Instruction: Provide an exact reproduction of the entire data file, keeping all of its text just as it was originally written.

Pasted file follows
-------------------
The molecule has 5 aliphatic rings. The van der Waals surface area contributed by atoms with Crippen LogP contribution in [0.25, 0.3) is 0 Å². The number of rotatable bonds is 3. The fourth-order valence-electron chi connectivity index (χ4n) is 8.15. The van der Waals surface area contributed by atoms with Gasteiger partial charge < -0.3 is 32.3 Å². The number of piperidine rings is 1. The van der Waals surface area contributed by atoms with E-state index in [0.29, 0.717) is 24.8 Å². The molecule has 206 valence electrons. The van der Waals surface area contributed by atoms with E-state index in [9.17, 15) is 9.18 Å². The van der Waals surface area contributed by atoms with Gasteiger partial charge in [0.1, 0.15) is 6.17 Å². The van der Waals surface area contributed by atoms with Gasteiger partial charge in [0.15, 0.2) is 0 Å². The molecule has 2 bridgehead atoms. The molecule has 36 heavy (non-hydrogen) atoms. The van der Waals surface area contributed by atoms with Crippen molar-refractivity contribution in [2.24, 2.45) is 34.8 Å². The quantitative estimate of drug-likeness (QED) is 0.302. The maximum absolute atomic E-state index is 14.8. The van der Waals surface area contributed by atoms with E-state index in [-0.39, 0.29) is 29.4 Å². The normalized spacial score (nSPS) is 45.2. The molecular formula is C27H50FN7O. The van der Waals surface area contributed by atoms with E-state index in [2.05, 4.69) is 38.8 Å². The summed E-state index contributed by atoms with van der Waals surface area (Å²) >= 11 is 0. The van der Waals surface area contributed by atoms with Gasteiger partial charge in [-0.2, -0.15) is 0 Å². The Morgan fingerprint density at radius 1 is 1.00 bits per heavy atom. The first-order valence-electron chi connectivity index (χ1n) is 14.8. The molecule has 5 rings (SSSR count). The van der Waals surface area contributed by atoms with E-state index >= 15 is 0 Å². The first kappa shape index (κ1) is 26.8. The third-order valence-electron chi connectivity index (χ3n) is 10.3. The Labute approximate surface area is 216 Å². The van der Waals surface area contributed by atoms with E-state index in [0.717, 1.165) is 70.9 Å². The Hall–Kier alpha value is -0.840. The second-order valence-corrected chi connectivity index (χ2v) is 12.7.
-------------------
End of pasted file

The molecule has 5 aliphatic rings. The van der Waals surface area contributed by atoms with Crippen LogP contribution in [0.25, 0.3) is 0 Å². The number of rotatable bonds is 3. The fourth-order valence-electron chi connectivity index (χ4n) is 8.15. The van der Waals surface area contributed by atoms with Gasteiger partial charge < -0.3 is 32.3 Å². The number of piperidine rings is 1. The van der Waals surface area contributed by atoms with E-state index in [0.29, 0.717) is 24.8 Å². The molecule has 206 valence electrons. The van der Waals surface area contributed by atoms with E-state index in [9.17, 15) is 9.18 Å². The van der Waals surface area contributed by atoms with Gasteiger partial charge in [0.1, 0.15) is 6.17 Å². The van der Waals surface area contributed by atoms with Gasteiger partial charge in [0.15, 0.2) is 0 Å². The molecule has 2 bridgehead atoms. The molecule has 36 heavy (non-hydrogen) atoms. The van der Waals surface area contributed by atoms with Crippen molar-refractivity contribution in [2.24, 2.45) is 34.8 Å². The quantitative estimate of drug-likeness (QED) is 0.302. The maximum absolute atomic E-state index is 14.8. The van der Waals surface area contributed by atoms with E-state index in [-0.39, 0.29) is 29.4 Å². The normalized spacial score (nSPS) is 45.2. The molecular formula is C27H50FN7O. The van der Waals surface area contributed by atoms with E-state index in [2.05, 4.69) is 38.8 Å². The summed E-state index contributed by atoms with van der Waals surface area (Å²) >= 11 is 0. The van der Waals surface area contributed by atoms with Gasteiger partial charge in [-0.2, -0.15) is 0 Å². The Morgan fingerprint density at radius 1 is 1.00 bits per heavy atom. The first-order valence-electron chi connectivity index (χ1n) is 14.8. The molecule has 5 rings (SSSR count). The van der Waals surface area contributed by atoms with E-state index >= 15 is 0 Å². The first kappa shape index (κ1) is 26.8. The third-order valence-electron chi connectivity index (χ3n) is 10.3. The Labute approximate surface area is 216 Å². The van der Waals surface area contributed by atoms with E-state index in [0.717, 1.165) is 70.9 Å². The Hall–Kier alpha value is -0.840. The second-order valence-corrected chi connectivity index (χ2v) is 12.7.